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Tesla Model Y Improvements, Compared To Tesla Model 3 (Teardown Videos)

Auto expert Sandy Munro has published more new videos of the Tesla Model Y teardown that his firm Munro and Associates is conducting.

Auto expert Sandy Munro has published more new videos of the Tesla Model Y teardown that his firm Munro and Associates is conducting.

The Model Y has a similar front suspension to the Model 3, but it’s obvious they are not the same. The lower control arms of the front suspension are “much beefier” than in the past. Meanwhile, the Model Y’s rear suspension looks much more similar to the Model 3’s. In fact, there was a lower control arm labeled Model 3.

Munro stated, “We are looking at good commonality. This is a good idea for carmakers to use or reuse parts that have proven to be worthwhile.” This is not much of a surprise considering Tesla long ago stated the Model Y would share most parts with the Model 3. However, it is interesting to see where Tesla has found ways to make some improvements to the front suspension. 

In the second video, Munro went over a few aspects that he really liked. He was shocked and pleased to see the low-voltage wirings sheathed by a corrugated wrap that protects the wires from being abraded and/or shorted out.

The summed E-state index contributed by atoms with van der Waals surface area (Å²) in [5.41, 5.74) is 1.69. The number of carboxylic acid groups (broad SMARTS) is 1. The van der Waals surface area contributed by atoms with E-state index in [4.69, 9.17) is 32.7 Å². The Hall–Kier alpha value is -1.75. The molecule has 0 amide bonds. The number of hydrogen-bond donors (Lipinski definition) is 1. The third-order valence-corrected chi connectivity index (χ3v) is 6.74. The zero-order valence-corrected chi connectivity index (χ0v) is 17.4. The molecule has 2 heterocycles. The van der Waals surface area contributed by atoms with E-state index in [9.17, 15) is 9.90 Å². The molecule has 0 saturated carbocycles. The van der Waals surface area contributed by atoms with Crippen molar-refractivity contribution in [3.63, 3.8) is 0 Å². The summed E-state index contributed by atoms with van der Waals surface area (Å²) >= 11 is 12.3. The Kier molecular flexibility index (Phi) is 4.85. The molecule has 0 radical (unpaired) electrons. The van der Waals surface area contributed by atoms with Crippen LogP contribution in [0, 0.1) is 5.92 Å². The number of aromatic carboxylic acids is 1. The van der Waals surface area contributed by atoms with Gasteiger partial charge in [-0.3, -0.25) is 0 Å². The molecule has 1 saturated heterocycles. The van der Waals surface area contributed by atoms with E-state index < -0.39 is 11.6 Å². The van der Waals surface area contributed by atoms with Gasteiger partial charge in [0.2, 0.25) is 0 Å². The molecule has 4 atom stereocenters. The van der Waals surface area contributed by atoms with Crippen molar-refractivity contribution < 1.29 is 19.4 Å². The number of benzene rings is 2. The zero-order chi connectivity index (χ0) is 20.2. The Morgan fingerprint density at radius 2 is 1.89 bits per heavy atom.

“This might not look like much to the average person, but this is never done. … Tesla has gone overboard, because we have never seen anyone do this, ever.” It seems reasonable from a functionality point to protect wires, especially if you are claiming your car will last a million miles. Clearly, Tesla is designing its cars to be extremely durable and as maintenance-free as possible. Tesla never knows which vehicle will eventually join its robotaxi fleet. I am of the opinion that they send every car out the door hoping that it will become part of the eventual Tesla robotaxi fleet.

Munro noted the wiring was done with a lot of careful and precise intention. The quality of the design ensures there is never going to be an electric short, according to Munro. He was also impressed with the number of quick-connects used. These parts are more expensive, but their quality is worth the cost.

The first two items may seem like little things, but to an engineer, they are very big things. 

Munro really gets excited when he sees the back end of the Model Y because he had been extremely critical of the Model 3 back end and its excessively high part count. Munro thought the Model 3 trunk was terribly wasteful, complex, and expensive. Additionally, Munro was “really thrilled” with the giant aluminum casting in the Model Y that took up about a third of the back end. This new, improved, and large part would make assembly easier and extremely precise. 

To close, Munro notes that he and his team had advised how to improve the back end and he was “honored” that Tesla would take their advice.

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